adverb• archaic or • formal
- 1Yes: she has the right to say yea or nayMore example sentences
- From now on, every three months we will have to send their details to immigration again to get them to say yea or nay.
- Even my heart was cramping up. I was afraid to say anything beyond yea or nay and even with those single syllables I stuttered.
- So yea and verily it came to pass, like a storm force wind from the breath of God, a great wailing and gnashing of teeth arose from the multitude.
- 1.1Used for emphasis, especially to introduce a stronger or more accurate word than one just used: he was full, yea, crammed with anxietiesMore example sentences
- If we deny ourselves in anything, that our hearts stand strongly for, because it hinders us in holy courses, God will be sure to recompense us in spiritual things abundantly, yea, and in temporal things many times.
- And many were the prophets and spiritual guides, yea, countless were they: they sprang from the dust and to dust they returned.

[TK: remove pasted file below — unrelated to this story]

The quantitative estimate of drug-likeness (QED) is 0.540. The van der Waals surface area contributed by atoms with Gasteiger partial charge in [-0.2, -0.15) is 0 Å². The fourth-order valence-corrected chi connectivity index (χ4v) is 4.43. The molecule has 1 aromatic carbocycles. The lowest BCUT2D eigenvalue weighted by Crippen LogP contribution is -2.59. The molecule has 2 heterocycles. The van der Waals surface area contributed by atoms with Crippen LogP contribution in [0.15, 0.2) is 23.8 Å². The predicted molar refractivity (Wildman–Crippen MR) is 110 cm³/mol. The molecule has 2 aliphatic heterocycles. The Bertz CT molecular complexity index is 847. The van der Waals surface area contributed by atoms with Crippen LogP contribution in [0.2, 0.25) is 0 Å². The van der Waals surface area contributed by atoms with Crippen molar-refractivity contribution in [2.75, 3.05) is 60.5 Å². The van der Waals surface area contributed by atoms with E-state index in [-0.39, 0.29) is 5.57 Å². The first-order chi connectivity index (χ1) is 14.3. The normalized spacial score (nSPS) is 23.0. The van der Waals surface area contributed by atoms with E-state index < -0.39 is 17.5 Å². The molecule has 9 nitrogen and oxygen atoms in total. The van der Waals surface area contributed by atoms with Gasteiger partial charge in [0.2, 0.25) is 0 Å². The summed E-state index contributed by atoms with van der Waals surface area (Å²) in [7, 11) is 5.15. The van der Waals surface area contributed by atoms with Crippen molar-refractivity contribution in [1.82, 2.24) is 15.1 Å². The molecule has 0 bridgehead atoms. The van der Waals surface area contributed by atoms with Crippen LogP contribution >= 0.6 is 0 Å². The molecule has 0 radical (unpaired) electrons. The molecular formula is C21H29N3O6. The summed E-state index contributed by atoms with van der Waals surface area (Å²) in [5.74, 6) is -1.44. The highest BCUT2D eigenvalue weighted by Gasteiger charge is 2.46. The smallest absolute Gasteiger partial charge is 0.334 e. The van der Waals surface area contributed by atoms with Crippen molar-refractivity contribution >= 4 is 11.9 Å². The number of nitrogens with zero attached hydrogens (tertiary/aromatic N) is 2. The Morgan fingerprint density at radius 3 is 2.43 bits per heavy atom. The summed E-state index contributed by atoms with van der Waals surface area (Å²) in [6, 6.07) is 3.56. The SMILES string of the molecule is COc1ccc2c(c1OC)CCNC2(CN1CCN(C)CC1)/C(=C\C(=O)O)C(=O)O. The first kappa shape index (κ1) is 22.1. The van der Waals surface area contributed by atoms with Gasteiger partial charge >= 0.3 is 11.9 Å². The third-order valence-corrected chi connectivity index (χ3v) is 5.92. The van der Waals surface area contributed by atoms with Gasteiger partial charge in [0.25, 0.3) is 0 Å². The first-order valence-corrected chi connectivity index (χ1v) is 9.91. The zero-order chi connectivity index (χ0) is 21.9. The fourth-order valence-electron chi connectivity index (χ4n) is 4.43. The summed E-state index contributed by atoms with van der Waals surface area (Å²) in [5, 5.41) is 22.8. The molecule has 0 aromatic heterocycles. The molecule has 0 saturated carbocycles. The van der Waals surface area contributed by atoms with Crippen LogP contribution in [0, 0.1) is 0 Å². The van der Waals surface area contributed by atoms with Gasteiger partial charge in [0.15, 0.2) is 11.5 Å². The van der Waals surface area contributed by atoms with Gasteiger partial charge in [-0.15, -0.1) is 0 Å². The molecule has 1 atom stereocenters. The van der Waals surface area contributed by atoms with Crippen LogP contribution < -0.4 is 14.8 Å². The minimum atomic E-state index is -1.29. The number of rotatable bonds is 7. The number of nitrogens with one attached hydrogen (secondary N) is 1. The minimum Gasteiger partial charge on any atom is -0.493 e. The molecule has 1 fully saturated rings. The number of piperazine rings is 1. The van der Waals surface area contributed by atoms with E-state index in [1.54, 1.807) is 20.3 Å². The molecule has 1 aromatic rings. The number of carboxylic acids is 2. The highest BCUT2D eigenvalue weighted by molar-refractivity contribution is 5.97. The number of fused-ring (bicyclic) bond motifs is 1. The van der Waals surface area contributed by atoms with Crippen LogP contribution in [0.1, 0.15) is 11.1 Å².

- The Turks became such powerful political brokers in late 16th-century Europe that the French humanist Michel de Montaigne concluded that ‘the mightiest, yea the best settled estate that is now in the world is that of the Turkes’.
noun• archaic or • formal Back to top
- 1An affirmative answer: the assembly would give the final yea or nayMore example sentences
- Because the nays plus the abstentions were more than the yeas, the proposal failed.
- As it turned out, about six of the questions were unanswerable, unless you wanted to boil down your various views to a yea or nay.
- What, you must be wondering, is the correct response, yea or nay?
- 1.1(In the US Congress) an affirmative vote.More example sentences
- In most parts of the country any vote on this - yea or nea - will instantly make you a lot of enemies.
- The goal of the TRAC will be to propose a new tax system which will get a quick decision from Congress, yea or nay.
- Specter and Landrieu upset a critical Appropriations Committee vote by switching from yea to nay.
Old English gēa, gē, of Germanic origin; related to Dutch and German ja.